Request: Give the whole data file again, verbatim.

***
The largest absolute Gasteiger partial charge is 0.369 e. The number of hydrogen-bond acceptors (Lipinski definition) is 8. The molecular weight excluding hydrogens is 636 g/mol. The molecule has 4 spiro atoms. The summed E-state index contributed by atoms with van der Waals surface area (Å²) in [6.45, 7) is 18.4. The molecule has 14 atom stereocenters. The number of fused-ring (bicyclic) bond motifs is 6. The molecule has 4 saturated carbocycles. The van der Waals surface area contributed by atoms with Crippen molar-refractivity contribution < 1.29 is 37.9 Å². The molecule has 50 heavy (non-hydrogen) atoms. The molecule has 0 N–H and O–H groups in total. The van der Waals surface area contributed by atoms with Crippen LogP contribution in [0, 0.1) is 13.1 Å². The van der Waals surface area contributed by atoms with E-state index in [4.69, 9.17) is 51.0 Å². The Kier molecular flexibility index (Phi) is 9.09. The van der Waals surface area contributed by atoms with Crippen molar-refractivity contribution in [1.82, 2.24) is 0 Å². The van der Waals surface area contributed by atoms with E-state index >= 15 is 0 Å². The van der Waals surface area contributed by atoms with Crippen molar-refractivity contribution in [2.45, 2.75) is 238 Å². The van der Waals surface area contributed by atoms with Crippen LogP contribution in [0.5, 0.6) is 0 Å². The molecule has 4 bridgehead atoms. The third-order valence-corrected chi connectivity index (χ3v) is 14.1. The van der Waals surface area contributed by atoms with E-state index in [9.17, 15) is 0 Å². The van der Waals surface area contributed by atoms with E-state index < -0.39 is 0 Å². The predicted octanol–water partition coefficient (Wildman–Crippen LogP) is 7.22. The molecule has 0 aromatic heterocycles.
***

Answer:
The largest absolute Gasteiger partial charge is 0.369 e. The number of hydrogen-bond acceptors (Lipinski definition) is 8. The molecular weight excluding hydrogens is 636 g/mol. The molecule has 4 spiro atoms. The summed E-state index contributed by atoms with van der Waals surface area (Å²) in [6.45, 7) is 18.4. The molecule has 14 atom stereocenters. The number of fused-ring (bicyclic) bond motifs is 6. The molecule has 4 saturated carbocycles. The van der Waals surface area contributed by atoms with Crippen molar-refractivity contribution < 1.29 is 37.9 Å². The molecule has 50 heavy (non-hydrogen) atoms. The molecule has 0 N–H and O–H groups in total. The van der Waals surface area contributed by atoms with Crippen LogP contribution in [0, 0.1) is 13.1 Å². The van der Waals surface area contributed by atoms with E-state index in [4.69, 9.17) is 51.0 Å². The Kier molecular flexibility index (Phi) is 9.09. The van der Waals surface area contributed by atoms with Crippen molar-refractivity contribution in [1.82, 2.24) is 0 Å². The van der Waals surface area contributed by atoms with E-state index >= 15 is 0 Å². The van der Waals surface area contributed by atoms with Crippen molar-refractivity contribution in [2.45, 2.75) is 238 Å². The van der Waals surface area contributed by atoms with Crippen LogP contribution in [0.5, 0.6) is 0 Å². The molecule has 4 bridgehead atoms. The third-order valence-corrected chi connectivity index (χ3v) is 14.1. The van der Waals surface area contributed by atoms with E-state index in [9.17, 15) is 0 Å². The van der Waals surface area contributed by atoms with E-state index < -0.39 is 0 Å². The predicted octanol–water partition coefficient (Wildman–Crippen LogP) is 7.22. The molecule has 0 aromatic heterocycles.